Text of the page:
For instance,patients suffering from ligand independent signalling should receive Sonic hedgehoginhibitors that act at the level of SMO and not the full extent of PTCH1, sincethese cancers are associated with a ligand independent pathway (Abidi, 2014).Secondly, drugs should be developed in order to target multiple sites,including sites that may cause drug resistance. For example, the inhibitorMRT-92 has already been proven effective in treating medulloblastoma patientsby binding onto multiple sites of SMO and attacking the SMO D473H mutant, whichis known for partially blocking drug entry (Rimkus,Carpenter, Qasem, Chan, and Lo, 2016). By creating inhibitors that are specificyet combat multiple mutant sites, scientists may be able to combat aberrantcell fate specializations that stem from disruptions in intercellular signalling.

In total, the development of a stem cellinto its fully functioning cell type is regulated through intercellular signalling,a crucial process that determines the strength, functionality, and appearanceof an organism’s body. The propagation of an intercellular signal allows forthe eventual transcription of target genes that induce cellulardifferentiation. This process is particularly important for the refinement andpatterning of organisms during embryonic development (Basson, 2012). Frominducing the primary germ layers in TGF-? signalling, creating the adult lungin Notch signalling, and specifying the positional values of chick limb buds,intercellular signalling plays an incredibly diverse role in determining cellfate. Alterations within intercellular signalling can result in organisms withmutated phenotypes as well as life-threatening illnesses, due to issues with propercell fate specification (Crowson, 2006). However, by developing new drugtherapies, such as inhibitors that target multiple sites without hindering thetransduction of other downstream targets, scientists may be able to combat thedysregulations that threaten the development of stem cells (Rimkus, Carpenter, Qasem, Chan, and Lo, 2016).

Due to theessential role of intercellular signalling within the activation of targetgenes that regulate cellular differentiation, it is critical to protect this pathwayfrom mutations that give rise to embryonic defects and fatal diseases.    References1.    Abidi, A. (2014). Hedgehogsignaling pathway: A novel target for cancer therapy: Vismodegib, a promisingtherapeutic option in treatment of basal cell carcinomas. Indian Journal ofPharmacology, 46(1), 3–12. https://www.ncbi.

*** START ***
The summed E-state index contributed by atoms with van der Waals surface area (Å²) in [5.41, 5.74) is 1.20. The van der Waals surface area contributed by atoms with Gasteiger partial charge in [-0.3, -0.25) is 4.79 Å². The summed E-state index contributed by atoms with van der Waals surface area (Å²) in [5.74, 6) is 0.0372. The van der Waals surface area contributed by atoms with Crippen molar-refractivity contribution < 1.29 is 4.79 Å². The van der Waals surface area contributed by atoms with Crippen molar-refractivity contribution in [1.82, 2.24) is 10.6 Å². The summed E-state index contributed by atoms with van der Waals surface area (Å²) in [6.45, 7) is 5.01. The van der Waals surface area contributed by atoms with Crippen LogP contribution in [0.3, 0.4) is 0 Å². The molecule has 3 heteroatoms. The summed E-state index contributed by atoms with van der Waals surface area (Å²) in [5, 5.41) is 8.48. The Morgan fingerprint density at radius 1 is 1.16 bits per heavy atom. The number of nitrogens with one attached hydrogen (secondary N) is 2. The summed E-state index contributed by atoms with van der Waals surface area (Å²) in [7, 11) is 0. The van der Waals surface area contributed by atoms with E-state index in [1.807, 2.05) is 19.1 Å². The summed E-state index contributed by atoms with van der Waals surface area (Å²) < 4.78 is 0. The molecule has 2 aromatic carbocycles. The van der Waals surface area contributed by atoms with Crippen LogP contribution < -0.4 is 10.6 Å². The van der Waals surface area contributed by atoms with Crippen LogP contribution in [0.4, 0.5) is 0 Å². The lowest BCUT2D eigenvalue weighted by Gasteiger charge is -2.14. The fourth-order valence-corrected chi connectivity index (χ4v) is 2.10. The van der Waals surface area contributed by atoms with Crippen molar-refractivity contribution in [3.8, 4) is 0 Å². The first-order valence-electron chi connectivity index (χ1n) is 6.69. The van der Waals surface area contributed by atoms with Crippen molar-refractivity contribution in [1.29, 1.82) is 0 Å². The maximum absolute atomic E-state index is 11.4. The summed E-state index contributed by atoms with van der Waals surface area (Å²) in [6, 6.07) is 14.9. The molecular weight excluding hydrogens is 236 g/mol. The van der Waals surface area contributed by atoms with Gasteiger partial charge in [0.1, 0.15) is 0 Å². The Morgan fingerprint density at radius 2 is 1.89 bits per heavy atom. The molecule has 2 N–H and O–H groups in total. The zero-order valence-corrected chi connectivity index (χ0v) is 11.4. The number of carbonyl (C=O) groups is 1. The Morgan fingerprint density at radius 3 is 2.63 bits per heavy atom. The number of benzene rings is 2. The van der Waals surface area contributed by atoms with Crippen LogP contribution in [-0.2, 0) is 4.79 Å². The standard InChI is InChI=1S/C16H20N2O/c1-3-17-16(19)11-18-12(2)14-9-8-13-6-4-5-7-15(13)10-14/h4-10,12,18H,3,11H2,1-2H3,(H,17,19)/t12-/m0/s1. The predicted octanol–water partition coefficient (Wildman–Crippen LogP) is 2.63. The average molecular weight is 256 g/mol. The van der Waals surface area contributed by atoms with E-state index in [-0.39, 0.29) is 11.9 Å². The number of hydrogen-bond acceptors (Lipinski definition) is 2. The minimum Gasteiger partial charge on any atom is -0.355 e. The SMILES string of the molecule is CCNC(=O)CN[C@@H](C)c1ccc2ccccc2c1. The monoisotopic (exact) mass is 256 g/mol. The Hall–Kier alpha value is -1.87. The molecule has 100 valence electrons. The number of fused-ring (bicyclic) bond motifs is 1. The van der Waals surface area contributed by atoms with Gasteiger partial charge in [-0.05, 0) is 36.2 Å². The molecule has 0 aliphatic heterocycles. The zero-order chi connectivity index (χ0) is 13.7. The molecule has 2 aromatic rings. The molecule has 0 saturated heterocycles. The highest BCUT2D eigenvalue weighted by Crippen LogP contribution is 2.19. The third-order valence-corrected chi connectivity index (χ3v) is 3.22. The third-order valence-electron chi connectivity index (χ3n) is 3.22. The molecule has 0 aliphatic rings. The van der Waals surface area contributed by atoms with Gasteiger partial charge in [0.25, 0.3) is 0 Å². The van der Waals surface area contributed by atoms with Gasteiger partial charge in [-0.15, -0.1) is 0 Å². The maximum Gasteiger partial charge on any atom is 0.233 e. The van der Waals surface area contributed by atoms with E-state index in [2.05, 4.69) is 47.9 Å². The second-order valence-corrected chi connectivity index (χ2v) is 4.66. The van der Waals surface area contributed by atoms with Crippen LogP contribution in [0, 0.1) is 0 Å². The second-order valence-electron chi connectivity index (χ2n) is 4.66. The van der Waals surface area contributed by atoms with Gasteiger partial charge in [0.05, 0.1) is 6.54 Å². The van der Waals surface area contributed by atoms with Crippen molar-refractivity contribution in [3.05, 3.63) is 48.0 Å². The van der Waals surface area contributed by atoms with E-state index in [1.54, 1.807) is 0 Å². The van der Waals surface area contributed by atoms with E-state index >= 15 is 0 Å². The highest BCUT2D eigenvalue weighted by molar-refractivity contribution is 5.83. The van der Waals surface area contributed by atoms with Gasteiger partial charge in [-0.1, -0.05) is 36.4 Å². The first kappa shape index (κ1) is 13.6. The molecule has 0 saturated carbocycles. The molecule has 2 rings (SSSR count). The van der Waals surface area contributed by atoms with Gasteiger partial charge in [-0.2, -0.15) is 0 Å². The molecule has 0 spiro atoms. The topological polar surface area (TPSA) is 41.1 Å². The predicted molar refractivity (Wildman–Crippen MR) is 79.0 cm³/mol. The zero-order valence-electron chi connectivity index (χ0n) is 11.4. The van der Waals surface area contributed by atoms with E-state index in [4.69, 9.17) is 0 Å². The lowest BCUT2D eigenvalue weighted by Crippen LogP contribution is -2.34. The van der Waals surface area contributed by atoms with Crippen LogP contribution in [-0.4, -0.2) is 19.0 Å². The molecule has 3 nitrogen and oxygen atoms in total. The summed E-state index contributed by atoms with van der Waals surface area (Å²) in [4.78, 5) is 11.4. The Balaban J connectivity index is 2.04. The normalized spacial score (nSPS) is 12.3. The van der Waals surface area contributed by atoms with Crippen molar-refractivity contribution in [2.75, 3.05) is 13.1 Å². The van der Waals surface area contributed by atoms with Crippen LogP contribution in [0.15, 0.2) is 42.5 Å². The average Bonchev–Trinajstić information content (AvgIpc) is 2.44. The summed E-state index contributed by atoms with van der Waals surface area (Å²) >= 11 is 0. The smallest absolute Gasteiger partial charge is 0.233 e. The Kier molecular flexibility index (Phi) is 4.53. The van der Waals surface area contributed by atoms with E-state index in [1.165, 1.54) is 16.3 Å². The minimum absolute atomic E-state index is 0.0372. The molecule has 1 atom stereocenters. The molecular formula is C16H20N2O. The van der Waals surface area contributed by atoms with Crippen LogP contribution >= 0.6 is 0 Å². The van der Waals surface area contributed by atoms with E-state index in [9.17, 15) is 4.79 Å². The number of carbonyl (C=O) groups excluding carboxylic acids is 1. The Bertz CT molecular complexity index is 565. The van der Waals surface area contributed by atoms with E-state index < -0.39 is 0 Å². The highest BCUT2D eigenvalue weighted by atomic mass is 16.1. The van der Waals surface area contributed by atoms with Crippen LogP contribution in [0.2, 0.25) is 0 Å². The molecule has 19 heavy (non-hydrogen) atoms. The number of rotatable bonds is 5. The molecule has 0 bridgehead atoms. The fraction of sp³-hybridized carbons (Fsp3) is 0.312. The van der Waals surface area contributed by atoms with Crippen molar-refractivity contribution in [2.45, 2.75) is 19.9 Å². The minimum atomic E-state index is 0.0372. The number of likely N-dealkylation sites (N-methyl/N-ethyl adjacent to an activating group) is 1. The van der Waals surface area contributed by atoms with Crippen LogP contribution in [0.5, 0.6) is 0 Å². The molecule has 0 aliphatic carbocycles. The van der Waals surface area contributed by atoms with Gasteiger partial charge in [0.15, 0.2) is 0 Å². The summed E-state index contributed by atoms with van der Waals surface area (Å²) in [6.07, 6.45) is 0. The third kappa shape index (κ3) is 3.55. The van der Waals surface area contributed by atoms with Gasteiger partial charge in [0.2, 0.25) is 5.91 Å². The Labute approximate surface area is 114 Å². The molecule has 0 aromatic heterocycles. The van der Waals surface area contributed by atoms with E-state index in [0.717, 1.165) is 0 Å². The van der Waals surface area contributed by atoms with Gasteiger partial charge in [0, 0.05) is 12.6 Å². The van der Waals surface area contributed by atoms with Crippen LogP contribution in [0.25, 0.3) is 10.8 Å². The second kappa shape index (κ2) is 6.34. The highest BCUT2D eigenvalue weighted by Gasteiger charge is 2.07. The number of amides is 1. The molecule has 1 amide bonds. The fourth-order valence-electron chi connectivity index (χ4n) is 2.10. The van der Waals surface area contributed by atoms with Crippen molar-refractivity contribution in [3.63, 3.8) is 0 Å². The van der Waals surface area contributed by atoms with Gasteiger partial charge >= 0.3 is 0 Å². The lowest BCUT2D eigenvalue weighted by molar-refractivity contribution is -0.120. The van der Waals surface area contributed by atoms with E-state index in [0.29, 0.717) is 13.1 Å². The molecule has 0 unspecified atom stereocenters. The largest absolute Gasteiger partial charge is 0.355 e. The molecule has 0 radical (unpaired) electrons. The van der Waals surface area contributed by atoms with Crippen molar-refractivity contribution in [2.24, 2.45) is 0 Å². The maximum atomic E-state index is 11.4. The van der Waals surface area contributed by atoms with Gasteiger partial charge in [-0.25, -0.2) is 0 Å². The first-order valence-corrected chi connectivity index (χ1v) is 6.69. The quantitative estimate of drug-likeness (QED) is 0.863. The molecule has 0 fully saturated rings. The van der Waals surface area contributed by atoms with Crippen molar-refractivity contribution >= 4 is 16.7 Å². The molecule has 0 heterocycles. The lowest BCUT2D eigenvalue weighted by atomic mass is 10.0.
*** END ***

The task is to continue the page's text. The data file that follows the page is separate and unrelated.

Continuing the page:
nlm.nih.gov/pmc/articles/PMC3912804/2.    Basson, M. A. (2012) Signaling in Cell Differentiation andMorphogenesis. ColdSpring Harbor Perspectives in Biology, 4(6), a008151.3.

     Crowson, A. Neil (2006) Basal cell carcinoma:biology, morphology and clinical implications, Nature Modern Pathology, https://www.nature.com/articles/3800512.4.     Dennis, E. & Bradshaw, R.

(2011)Intercellular Signalling in Development and Disease (1st Edition),Academic Press, Massachusetts. 5.     Gilbert S.

F. (2003) DevelopmentalBiology (7th Edition) Sunderland: Sinauer Associates, Massachusetts.6.

     Massagué, Joan (2012) TGF? signallingin context. Nature Reviews Molecular Cell Biology,  https://www.nature.com/articles/nrm3434.7.     Mori, M., Mahoney, J.E.

, Stupnikov, M. R., Paez-Cortez, J. R., Szymaniak, A.

D., Varelas, X.,Cardoso, W. V.

(2015) Notch3-Jagged signaling controls the pool ofundifferentiated airway progenitors. Development (Cambridge, England), 142(2), 258–267. https://www.ncbi.nlm.nih.gov/pubmed/255646228.     Park, K.

-S. (2011)TGF-beta Family Signaling in Embryonic Stem Cells. International Journal of Stem Cells, 4(1), 18–23.9.     Okajima, Tetsuya (2018) NotchSignalling: A sweet strategy.

Nature Chemical Biology, https://www.nature.com/articles/nchembio.

2532 10. Rimkus, T. K., Carpenter, R.L., Qasem, S., Chan, M., & Lo, H.

-W. (2016). Targeting the Sonic HedgehogSignaling Pathway: Review of Smoothened and GLI Inhibitors. Cancers, 8(2), 22.https://www.ncbi.nlm.

nih.gov/pmc/articles/PMC4773745/11.  Tickle, C.

, , M. (2017). Sonic Hedgehog Signaling in Limb Development. Frontiers in Cell and DevelopmentalBiology, https://www.frontiersin.org/articles/10.3389/fcell.2017.00014/full